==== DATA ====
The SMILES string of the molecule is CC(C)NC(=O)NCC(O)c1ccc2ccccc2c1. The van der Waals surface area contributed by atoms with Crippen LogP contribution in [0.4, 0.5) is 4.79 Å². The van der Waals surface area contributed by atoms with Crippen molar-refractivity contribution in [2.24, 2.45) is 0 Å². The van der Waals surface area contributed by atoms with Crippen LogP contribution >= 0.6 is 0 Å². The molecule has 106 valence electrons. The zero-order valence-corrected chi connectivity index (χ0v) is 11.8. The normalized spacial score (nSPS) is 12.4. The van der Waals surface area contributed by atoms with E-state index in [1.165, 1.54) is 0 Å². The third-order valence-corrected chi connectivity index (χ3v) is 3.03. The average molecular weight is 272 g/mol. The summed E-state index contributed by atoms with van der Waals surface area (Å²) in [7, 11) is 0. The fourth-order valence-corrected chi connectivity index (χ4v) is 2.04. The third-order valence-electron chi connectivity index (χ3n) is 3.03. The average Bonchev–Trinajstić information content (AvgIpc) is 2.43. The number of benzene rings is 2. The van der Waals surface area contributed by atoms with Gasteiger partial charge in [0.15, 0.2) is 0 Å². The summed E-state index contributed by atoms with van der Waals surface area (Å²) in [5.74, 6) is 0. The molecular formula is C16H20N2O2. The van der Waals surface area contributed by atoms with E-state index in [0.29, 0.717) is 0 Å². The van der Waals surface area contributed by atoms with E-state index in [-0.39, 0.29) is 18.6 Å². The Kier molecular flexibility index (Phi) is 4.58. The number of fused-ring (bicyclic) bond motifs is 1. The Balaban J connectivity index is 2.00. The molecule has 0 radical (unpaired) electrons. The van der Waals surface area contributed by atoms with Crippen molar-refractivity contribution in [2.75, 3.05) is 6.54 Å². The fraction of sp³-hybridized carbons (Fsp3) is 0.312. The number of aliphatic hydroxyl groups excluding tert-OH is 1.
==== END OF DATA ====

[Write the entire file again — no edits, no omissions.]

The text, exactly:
The SMILES string of the molecule is CC(C)NC(=O)NCC(O)c1ccc2ccccc2c1. The van der Waals surface area contributed by atoms with Crippen LogP contribution in [0.4, 0.5) is 4.79 Å². The van der Waals surface area contributed by atoms with Crippen molar-refractivity contribution in [2.24, 2.45) is 0 Å². The van der Waals surface area contributed by atoms with Crippen LogP contribution >= 0.6 is 0 Å². The molecule has 106 valence electrons. The zero-order valence-corrected chi connectivity index (χ0v) is 11.8. The normalized spacial score (nSPS) is 12.4. The van der Waals surface area contributed by atoms with E-state index in [1.165, 1.54) is 0 Å². The third-order valence-corrected chi connectivity index (χ3v) is 3.03. The average molecular weight is 272 g/mol. The summed E-state index contributed by atoms with van der Waals surface area (Å²) in [7, 11) is 0. The fourth-order valence-corrected chi connectivity index (χ4v) is 2.04. The third-order valence-electron chi connectivity index (χ3n) is 3.03. The average Bonchev–Trinajstić information content (AvgIpc) is 2.43. The number of benzene rings is 2. The van der Waals surface area contributed by atoms with Gasteiger partial charge in [0.15, 0.2) is 0 Å². The summed E-state index contributed by atoms with van der Waals surface area (Å²) in [5.74, 6) is 0. The molecular formula is C16H20N2O2. The van der Waals surface area contributed by atoms with E-state index in [0.29, 0.717) is 0 Å². The van der Waals surface area contributed by atoms with E-state index in [-0.39, 0.29) is 18.6 Å². The Kier molecular flexibility index (Phi) is 4.58. The number of fused-ring (bicyclic) bond motifs is 1. The Balaban J connectivity index is 2.00. The molecule has 0 radical (unpaired) electrons. The van der Waals surface area contributed by atoms with Crippen molar-refractivity contribution in [2.75, 3.05) is 6.54 Å². The fraction of sp³-hybridized carbons (Fsp3) is 0.312. The number of aliphatic hydroxyl groups excluding tert-OH is 1.